1908 FN 2000 Berline. Photo from wikipedia.org.

The Berlin body style started before the development of automobiles and was initially used to describe a type of horse carriage that was a two-seat covered carriage with the driver on the outside. First designed around 1660 to carry one of the political officials from Berlin to Paris. It was in Paris that the style caught on as a superior design.

The French dubbed this carriage style “berline” after the city from where the coach came from.  The design was said to be more convenient than other carriages, lighter and less likely to overturn. It wouldn’t take long for the berline carriage to become the new standard.

It was natural for the berline body style to carry over from the carriage to automobile when designers began creating bodies for these “horseless carriages.” These berline body styles are easy to identify due to the partition separating the driver and passenger compartments. The term “berline” has become the French term for the saloon or sedan.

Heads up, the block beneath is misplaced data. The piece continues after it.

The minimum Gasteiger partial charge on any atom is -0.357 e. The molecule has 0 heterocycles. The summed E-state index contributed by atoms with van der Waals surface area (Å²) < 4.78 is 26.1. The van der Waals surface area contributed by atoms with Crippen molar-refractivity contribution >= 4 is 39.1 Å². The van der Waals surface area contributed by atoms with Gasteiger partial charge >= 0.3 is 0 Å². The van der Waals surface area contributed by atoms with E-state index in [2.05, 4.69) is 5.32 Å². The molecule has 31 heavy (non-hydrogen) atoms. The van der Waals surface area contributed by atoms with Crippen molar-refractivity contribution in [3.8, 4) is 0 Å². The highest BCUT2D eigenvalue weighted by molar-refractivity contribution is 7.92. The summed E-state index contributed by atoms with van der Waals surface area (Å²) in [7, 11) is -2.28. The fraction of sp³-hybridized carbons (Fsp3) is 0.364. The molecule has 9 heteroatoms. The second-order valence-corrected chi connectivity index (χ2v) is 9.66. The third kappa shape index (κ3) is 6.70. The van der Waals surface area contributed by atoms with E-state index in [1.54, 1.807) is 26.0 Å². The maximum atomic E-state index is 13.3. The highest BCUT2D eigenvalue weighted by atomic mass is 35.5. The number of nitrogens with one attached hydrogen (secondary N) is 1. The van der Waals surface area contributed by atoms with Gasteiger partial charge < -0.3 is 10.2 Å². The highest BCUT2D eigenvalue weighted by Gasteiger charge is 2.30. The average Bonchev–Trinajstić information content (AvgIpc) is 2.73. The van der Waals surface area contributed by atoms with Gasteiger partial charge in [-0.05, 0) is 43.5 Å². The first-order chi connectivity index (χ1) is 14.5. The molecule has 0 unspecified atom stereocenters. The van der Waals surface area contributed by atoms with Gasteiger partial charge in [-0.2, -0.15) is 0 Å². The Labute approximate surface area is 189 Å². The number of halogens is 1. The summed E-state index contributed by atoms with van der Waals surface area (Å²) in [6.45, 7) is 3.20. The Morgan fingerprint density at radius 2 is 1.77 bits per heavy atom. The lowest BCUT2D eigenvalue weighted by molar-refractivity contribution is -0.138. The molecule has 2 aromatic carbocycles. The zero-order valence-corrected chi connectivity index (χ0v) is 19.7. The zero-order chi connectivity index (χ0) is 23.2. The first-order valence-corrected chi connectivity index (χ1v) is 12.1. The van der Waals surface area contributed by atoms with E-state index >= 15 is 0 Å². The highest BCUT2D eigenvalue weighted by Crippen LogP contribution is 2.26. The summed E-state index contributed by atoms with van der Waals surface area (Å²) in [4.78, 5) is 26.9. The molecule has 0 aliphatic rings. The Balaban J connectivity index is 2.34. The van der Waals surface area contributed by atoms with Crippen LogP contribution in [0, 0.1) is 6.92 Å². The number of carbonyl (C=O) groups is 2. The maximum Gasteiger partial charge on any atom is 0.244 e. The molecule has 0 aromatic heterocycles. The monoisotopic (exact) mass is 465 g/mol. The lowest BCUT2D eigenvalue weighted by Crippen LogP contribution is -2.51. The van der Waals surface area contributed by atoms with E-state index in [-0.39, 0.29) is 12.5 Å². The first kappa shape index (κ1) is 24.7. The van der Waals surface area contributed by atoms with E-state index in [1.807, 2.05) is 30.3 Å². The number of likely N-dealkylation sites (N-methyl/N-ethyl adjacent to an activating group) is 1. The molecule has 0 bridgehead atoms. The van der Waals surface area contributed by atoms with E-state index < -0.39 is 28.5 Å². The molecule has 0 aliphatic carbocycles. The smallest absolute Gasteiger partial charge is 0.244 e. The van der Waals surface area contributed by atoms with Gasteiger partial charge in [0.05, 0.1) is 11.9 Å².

1908 Babcock Model 7 Brougham. Photo from jacques-leretrait. blogspot.com.

Brougham Body

Like the berline, the brougham is another body style that transitioned from the carriage days. The driver and passengers were in separate compartments, like the berline, but the driver’s compartment was not enclosed as the passenger’s compartment was.

1899 Peugeot Type 27 Brougham. Photo from wikipedia.com.

The brougham design featured a sharply squared rear end of the roof and the forward-curving body line at the base of the front of the passenger enclosure. These were characteristics brought over from the nineteenth century brougham carriage on which the car style was based.

We’ve come a long way since the horseless carriage.